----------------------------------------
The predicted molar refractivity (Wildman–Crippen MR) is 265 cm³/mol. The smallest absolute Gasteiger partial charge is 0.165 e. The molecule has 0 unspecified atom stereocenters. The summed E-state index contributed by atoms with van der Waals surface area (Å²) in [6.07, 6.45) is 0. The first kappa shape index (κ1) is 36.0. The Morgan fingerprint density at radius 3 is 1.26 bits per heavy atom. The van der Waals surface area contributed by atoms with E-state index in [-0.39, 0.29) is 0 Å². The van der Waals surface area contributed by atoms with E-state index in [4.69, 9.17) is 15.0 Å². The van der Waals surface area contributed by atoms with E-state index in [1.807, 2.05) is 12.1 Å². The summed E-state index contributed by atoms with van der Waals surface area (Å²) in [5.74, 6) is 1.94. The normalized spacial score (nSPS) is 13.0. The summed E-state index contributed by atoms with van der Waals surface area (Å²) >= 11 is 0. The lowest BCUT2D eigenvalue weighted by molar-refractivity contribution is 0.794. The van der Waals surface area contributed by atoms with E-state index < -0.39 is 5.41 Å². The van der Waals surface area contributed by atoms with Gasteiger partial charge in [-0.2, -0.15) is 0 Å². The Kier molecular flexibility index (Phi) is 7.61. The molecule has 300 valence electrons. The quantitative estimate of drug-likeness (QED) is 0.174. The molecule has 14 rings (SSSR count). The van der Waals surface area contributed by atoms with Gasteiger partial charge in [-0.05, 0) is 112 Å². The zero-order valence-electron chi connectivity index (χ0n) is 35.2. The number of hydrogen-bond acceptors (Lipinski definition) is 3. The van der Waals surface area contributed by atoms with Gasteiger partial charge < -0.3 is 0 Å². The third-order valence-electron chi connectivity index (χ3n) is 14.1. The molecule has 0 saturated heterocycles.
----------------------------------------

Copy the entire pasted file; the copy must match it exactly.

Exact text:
The predicted molar refractivity (Wildman–Crippen MR) is 265 cm³/mol. The smallest absolute Gasteiger partial charge is 0.165 e. The molecule has 0 unspecified atom stereocenters. The summed E-state index contributed by atoms with van der Waals surface area (Å²) in [6.07, 6.45) is 0. The first kappa shape index (κ1) is 36.0. The Morgan fingerprint density at radius 3 is 1.26 bits per heavy atom. The van der Waals surface area contributed by atoms with E-state index in [-0.39, 0.29) is 0 Å². The van der Waals surface area contributed by atoms with E-state index in [4.69, 9.17) is 15.0 Å². The van der Waals surface area contributed by atoms with E-state index in [1.807, 2.05) is 12.1 Å². The summed E-state index contributed by atoms with van der Waals surface area (Å²) in [5.74, 6) is 1.94. The normalized spacial score (nSPS) is 13.0. The summed E-state index contributed by atoms with van der Waals surface area (Å²) >= 11 is 0. The lowest BCUT2D eigenvalue weighted by molar-refractivity contribution is 0.794. The van der Waals surface area contributed by atoms with E-state index < -0.39 is 5.41 Å². The van der Waals surface area contributed by atoms with Gasteiger partial charge in [-0.2, -0.15) is 0 Å². The Kier molecular flexibility index (Phi) is 7.61. The molecule has 300 valence electrons. The quantitative estimate of drug-likeness (QED) is 0.174. The molecule has 14 rings (SSSR count). The van der Waals surface area contributed by atoms with Gasteiger partial charge in [-0.05, 0) is 112 Å². The zero-order valence-electron chi connectivity index (χ0n) is 35.2. The number of hydrogen-bond acceptors (Lipinski definition) is 3. The van der Waals surface area contributed by atoms with Gasteiger partial charge < -0.3 is 0 Å². The third-order valence-electron chi connectivity index (χ3n) is 14.1. The molecule has 0 saturated heterocycles.